Pulses are versatile, can be a source of fibre and are filled with healthy plant-based protein. “I’m always trying to incorporate more meatless meals into my routine. It’s a great low-cost way to make dinner,” says Abbey Sharp, registered dietician. Try turning chickpeas into hummus, puréeing black beans into brownies, or using white beans to make stews.

7. Rediscover root vegetables

Root vegetables tend to be inexpensive and have a long shelf life. This lets you save money upfront and avoid the cost of wasting food because of spoilage.

They’re also very versatile. “Just think of all the ways to prepare potatoes. For example, mashed, boiled, baked, scalloped or made into soup,” says Sunderland.

“Why not make a medley of roasted root vegetables?” suggests Sunderland. “Cube some beets, carrots, rutabaga and squash. Toss them with your favourite dried herbs and a drizzle of oil. Then roast them in a big tray.”

8. Store food properly

Reducing food waste will save you money. Did you know apples spoil 10 times faster in the fruit bowl than in the fridge? And that potatoes like a cool, dark spot so they don’t soften and sprout?

“Butternut squash and sweet potatoes are excellent sources of the antioxidant beta carotene. And they’ll last for at least two weeks,” says Mah. “But leafy greens tend to wilt within a week.” Hardier greens such as kale, cabbage and collard greens tend to keep longer. And you can also freeze batches to add to soups, casseroles and smoothies throughout the year. So, plan and shop accordingly.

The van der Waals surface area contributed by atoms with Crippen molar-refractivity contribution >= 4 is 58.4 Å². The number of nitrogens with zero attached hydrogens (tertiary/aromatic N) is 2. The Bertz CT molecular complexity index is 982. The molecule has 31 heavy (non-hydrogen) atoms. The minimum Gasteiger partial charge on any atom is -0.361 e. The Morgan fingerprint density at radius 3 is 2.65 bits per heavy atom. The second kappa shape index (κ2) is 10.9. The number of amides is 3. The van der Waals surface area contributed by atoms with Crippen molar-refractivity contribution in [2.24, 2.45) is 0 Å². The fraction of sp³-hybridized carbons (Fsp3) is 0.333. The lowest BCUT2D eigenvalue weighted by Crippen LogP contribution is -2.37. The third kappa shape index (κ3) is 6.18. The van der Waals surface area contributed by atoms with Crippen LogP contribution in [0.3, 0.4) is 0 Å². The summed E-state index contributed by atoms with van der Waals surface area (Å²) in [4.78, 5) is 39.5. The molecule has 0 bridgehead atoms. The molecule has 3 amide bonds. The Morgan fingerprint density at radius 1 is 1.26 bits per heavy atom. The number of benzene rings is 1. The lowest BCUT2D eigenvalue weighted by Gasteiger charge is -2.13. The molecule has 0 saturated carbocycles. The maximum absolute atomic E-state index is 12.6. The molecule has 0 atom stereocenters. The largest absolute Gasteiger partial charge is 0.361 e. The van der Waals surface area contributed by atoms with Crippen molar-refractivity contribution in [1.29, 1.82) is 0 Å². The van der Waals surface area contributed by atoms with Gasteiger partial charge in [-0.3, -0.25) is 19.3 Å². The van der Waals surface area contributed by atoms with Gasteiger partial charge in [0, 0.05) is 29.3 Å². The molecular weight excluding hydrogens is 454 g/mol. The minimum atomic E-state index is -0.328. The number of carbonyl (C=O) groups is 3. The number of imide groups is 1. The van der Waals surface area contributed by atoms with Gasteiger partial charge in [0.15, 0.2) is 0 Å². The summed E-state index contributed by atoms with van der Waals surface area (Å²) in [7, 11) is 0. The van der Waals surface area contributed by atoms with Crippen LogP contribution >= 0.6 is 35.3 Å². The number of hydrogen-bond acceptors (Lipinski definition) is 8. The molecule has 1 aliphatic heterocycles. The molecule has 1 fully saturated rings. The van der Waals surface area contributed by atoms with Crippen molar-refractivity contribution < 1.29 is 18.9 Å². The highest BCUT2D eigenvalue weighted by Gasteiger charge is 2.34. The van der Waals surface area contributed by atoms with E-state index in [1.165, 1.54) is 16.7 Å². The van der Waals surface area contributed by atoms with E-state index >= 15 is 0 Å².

9. Choose a "ripeness range" of fruit and vegetables

When buying produce for her family – pears, for example – Mah will choose:

  • a couple that are ripe and ready to eat, and
  • some that have yet to ripen.

“This gives you a supply of pears to last the week without going to waste.”

And, pick vegetables that let you control the amount you put into your grocery cart. Reach for loose items like green beans, mushrooms and brussels sprouts.

Bonus tips:

  • Bananas overly ripe? Peel them and freeze them to use in smoothies or banana bread.
  • Apples too soft? Make them into apple sauce.
  • Can’t use the whole bag of carrots? Slice and freeze them, blanching them first in boiling and then ice water, for best results.

10. Go for frozen foods

“Fruits and vegetables are frozen at their peak of freshness, so they are just as nutritious as fresh,” says Jaelin. You can easily add frozen veggies to main dishes like casseroles and stews. You can also use frozen fruits in oatmeal, yogurt, baking and smoothies. Great choices include edamame, peas, corn and berries.

By using frozen produce, you can eat in a way that's great for both your health and your finances.

Do you need help eating healthy? Or budgeting?

Check out Lumino Health’s Healthy Eating Guide. In it you’ll find expert tips, resources and recipes to get you on your way to healthier eating. Or, if you’re ready to work with a nutritionist or dietician, you can find one using Lumino’s Provider Search.

Are you worried about the rising cost of food – and what that means for your budget? Talking to a professional may help to ease your concerns. Now’s a good time to talk to your advisor if you have one, or to find an advisor if you don't. 

This article is meant to provide general information only. It’s not professional medical advice, or a substitute for that advice.